Worth her salt

2013-11-30 11:00

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Nokulunga Nkwanya was once afraid of the sea. Today, she sails yachts competitively.

Having recently earned third place in the second leg of the annual Clipper Round the World Yacht Race, Nokulunga Nkwanya, 20, is riding the wave of success.

Born in Mtubatuba in KwaZulu-Natal, she says she didn’t have an interest in sailing growing up – because she hadn’t heard of the sport.

‘As a child I’d never even seen a yacht so for me to have sailed from Rio de Janeiro to Cape Town is beyond what I ever dreamt for myself,’ she says.

The eight-leg race is expected to end late in July next year. We caught up with Nokulunga to learn more about her journey into sailing.

How did your journey into sailing start?

I was unemployed and sitting at home without much to do so I approached Star For Life, a non-profit organisation that used to work with my high school.

They told me that as part of a community leadership programme, the Sapinda Rainbow Project [an investment holding company endorsed by the Nelson Mandela Children’s Fund] was looking for 30 young candidates interested in sailing.

I didn’t know anything about the sport but I was keen to try something new.

So I filled in the forms, did a series of tests and interviews and was eventually picked as one of eight South Africans to undergo further training in the UK.

After three weeks, I was selected to participate in the Clipper Round the World Yacht Race.

What challenges did you have to face?

One of the hardest things to overcome was my fear, which came from a lack of knowledge. Sailing was foreign to me and my family.

My mom was worried because of my fear of water and she thought it was dangerous. The more I’ve learnt about sailing, the more I’ve taught those around me.

But I had to get past my own fears and open myself up to this new experience.

What actually happens on board?

There are a lot of duties, including recording miles travelled, cooking, cleaning, raising the sails and controlling the speed of the boat.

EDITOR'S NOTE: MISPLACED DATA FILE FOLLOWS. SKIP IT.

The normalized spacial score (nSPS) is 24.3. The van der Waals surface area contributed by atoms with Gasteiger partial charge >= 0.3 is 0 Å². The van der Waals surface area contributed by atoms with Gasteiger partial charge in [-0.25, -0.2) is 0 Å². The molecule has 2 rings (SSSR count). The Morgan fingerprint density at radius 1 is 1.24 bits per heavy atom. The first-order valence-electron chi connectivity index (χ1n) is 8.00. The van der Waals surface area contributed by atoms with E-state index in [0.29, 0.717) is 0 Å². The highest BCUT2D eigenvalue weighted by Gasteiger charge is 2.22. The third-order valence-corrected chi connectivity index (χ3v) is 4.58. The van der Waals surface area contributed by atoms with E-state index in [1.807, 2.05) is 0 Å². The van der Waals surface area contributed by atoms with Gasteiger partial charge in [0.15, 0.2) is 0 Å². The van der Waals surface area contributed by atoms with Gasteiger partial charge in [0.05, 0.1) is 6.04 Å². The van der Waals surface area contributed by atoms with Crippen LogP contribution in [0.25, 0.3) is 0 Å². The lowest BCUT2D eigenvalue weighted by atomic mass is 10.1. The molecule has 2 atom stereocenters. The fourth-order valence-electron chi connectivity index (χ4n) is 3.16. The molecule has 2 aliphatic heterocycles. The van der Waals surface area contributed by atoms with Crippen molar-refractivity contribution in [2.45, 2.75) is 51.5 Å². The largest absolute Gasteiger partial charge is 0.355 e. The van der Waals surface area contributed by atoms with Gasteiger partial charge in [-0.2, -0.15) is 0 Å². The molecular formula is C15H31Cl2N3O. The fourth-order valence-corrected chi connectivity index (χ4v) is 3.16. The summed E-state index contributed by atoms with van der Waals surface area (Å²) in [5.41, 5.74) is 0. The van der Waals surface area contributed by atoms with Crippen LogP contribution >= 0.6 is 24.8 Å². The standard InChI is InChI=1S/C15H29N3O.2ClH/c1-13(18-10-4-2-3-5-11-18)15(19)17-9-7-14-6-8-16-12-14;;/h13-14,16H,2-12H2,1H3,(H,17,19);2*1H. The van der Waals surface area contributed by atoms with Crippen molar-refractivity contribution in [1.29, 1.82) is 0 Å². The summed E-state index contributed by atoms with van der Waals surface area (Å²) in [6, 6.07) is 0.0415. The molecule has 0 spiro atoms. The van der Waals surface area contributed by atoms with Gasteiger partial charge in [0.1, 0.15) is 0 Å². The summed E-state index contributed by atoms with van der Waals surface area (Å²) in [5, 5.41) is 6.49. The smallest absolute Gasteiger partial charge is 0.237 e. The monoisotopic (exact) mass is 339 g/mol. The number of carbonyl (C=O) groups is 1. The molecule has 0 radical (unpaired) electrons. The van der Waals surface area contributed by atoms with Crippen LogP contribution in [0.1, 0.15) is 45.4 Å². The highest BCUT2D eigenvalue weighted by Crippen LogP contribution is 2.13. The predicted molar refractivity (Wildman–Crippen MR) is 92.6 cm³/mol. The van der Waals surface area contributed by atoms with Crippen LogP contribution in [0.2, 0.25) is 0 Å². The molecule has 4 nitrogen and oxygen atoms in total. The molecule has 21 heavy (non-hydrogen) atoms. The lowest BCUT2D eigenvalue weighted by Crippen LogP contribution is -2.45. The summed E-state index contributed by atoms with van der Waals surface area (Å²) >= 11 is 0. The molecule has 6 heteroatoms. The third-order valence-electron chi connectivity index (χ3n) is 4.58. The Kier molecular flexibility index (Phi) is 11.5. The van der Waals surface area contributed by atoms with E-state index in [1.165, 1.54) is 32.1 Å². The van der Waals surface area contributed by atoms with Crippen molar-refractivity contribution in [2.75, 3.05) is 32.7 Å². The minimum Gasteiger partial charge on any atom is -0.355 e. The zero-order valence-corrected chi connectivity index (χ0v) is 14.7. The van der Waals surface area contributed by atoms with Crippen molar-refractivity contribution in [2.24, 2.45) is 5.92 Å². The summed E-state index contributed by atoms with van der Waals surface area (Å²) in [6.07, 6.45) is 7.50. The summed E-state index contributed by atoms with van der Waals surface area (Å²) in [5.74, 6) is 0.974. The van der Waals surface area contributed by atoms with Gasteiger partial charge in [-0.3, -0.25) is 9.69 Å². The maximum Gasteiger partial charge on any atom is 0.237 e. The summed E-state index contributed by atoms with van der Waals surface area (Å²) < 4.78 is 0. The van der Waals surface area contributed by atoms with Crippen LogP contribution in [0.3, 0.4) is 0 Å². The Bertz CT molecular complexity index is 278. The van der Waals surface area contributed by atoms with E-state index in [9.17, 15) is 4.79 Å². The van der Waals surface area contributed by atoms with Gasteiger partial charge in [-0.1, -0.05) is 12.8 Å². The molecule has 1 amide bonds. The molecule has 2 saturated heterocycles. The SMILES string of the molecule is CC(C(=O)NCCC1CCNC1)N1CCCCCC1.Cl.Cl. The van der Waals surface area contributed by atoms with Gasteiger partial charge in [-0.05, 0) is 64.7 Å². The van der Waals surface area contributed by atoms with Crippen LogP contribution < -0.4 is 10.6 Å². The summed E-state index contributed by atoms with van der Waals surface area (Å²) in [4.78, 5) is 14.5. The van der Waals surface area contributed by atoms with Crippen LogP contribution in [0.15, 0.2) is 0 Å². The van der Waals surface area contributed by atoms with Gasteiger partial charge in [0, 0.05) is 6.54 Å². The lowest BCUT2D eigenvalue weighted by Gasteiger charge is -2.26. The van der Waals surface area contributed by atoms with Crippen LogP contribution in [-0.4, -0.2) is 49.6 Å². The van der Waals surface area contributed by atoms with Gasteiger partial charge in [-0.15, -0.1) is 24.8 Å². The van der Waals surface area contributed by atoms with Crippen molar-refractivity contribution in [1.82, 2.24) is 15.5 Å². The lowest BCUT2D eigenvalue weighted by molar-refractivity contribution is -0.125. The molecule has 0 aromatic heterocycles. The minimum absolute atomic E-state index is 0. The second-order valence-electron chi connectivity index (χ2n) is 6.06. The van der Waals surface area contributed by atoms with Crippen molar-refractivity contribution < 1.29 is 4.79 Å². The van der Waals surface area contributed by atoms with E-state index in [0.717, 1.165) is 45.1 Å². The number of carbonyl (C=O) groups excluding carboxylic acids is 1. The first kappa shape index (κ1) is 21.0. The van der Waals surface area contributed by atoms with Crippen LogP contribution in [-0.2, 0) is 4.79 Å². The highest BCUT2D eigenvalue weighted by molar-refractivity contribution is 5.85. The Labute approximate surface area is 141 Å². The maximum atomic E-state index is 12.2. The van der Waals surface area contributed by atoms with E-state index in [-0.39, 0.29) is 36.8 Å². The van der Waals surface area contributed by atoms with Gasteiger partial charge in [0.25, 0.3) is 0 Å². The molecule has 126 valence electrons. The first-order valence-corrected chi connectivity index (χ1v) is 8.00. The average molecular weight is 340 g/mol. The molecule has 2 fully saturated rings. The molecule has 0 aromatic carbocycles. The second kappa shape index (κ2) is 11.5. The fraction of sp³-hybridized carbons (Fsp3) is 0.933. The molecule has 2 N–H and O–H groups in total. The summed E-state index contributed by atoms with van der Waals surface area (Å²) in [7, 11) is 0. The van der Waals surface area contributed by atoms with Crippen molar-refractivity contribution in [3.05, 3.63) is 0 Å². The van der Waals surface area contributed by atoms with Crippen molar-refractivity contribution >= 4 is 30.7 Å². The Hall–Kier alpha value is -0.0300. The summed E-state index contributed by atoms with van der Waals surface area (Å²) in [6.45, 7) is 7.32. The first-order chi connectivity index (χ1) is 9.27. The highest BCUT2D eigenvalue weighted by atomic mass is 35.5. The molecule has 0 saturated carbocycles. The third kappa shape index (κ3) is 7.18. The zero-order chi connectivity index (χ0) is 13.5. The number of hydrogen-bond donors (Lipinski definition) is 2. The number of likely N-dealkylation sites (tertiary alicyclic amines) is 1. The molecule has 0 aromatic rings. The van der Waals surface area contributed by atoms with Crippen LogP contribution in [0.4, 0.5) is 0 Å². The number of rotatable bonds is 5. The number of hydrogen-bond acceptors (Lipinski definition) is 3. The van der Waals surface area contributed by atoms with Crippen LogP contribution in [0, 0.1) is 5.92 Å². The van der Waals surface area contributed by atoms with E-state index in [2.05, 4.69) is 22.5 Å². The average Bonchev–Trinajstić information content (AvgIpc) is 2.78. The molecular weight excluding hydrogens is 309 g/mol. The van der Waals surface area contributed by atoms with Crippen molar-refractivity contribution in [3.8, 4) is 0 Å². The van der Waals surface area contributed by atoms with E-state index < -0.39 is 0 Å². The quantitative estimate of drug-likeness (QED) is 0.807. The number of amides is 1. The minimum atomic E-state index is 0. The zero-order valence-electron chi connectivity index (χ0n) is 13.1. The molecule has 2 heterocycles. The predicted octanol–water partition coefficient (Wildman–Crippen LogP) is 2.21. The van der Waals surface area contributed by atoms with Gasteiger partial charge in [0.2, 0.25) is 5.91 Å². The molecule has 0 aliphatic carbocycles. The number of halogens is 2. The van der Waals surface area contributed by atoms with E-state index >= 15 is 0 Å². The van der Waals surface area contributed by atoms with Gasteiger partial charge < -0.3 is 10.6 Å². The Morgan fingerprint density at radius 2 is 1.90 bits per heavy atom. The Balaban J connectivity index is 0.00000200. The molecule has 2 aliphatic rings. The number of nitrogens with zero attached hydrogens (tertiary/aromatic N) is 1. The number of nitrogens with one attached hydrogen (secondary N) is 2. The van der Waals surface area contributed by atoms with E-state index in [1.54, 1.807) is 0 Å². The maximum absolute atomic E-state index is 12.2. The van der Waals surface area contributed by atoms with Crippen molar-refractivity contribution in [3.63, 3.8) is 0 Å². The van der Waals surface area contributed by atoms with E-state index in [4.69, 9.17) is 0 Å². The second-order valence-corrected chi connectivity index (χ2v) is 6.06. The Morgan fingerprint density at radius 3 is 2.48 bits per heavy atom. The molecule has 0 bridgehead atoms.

There are 19 of us in total and we all help out in whatever way we can. Being on board has helped me become a better communicator; it’s key to everything going smoothly.

Will you always sail?

Yes, on a part-time basis. You get to interact with all kinds of people from different backgrounds, which forces you to see there’s more to life than just what you know.

But, ideally, I’d like to be a nurse. Through nursing I’ll be able to help my community and make a real difference. I’m currently applying to various colleges to study.

How has this experience changed you?

It has made me realise I can do anything if I try my best and open myself up to learning. It has also shown me the importance of giving back to your community and those less fortunate.

Because someone was willing to do that for me, I was able to learn something new and change my way of thinking. I want to do that for others.

Her advice to youngsters

1. Get involved in projects taking place around you.

‘Because I was actively involved with Star For Life in school, they became my entry into this amazing opportunity.’

2. Don’t be afraid to try something new.

‘It will make your world bigger and lead to more potentially life-changing opportunities.’

3. Open up your circle.

‘The more people you know from different backgrounds, the more you can learn about the world.

Each of the many people I met on this adventure taught me something I didn’t know before.’

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